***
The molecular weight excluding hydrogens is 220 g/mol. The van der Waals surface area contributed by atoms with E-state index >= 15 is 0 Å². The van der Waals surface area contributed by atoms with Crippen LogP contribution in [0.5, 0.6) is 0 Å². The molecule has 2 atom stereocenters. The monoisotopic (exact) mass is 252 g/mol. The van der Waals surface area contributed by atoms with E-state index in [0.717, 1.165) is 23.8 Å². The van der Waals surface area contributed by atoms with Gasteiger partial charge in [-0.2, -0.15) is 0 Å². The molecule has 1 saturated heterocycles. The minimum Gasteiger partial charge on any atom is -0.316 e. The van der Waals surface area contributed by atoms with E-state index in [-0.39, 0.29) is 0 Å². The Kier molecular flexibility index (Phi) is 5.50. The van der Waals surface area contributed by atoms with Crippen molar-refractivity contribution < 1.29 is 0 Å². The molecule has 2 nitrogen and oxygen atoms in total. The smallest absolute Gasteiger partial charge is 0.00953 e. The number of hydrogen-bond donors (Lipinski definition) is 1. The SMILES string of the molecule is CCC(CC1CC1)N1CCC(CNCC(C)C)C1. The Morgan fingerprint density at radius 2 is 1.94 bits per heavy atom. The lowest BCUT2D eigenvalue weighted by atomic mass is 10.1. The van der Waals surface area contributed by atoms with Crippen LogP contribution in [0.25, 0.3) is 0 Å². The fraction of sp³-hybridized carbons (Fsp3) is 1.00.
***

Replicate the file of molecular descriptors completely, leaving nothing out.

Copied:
The molecular weight excluding hydrogens is 220 g/mol. The van der Waals surface area contributed by atoms with E-state index >= 15 is 0 Å². The van der Waals surface area contributed by atoms with Crippen LogP contribution in [0.5, 0.6) is 0 Å². The molecule has 2 atom stereocenters. The monoisotopic (exact) mass is 252 g/mol. The van der Waals surface area contributed by atoms with E-state index in [0.717, 1.165) is 23.8 Å². The van der Waals surface area contributed by atoms with Gasteiger partial charge in [-0.2, -0.15) is 0 Å². The molecule has 1 saturated heterocycles. The minimum Gasteiger partial charge on any atom is -0.316 e. The van der Waals surface area contributed by atoms with E-state index in [-0.39, 0.29) is 0 Å². The Kier molecular flexibility index (Phi) is 5.50. The van der Waals surface area contributed by atoms with Crippen molar-refractivity contribution < 1.29 is 0 Å². The molecule has 2 nitrogen and oxygen atoms in total. The smallest absolute Gasteiger partial charge is 0.00953 e. The number of hydrogen-bond donors (Lipinski definition) is 1. The SMILES string of the molecule is CCC(CC1CC1)N1CCC(CNCC(C)C)C1. The Morgan fingerprint density at radius 2 is 1.94 bits per heavy atom. The lowest BCUT2D eigenvalue weighted by atomic mass is 10.1. The van der Waals surface area contributed by atoms with Crippen LogP contribution in [0.25, 0.3) is 0 Å². The fraction of sp³-hybridized carbons (Fsp3) is 1.00.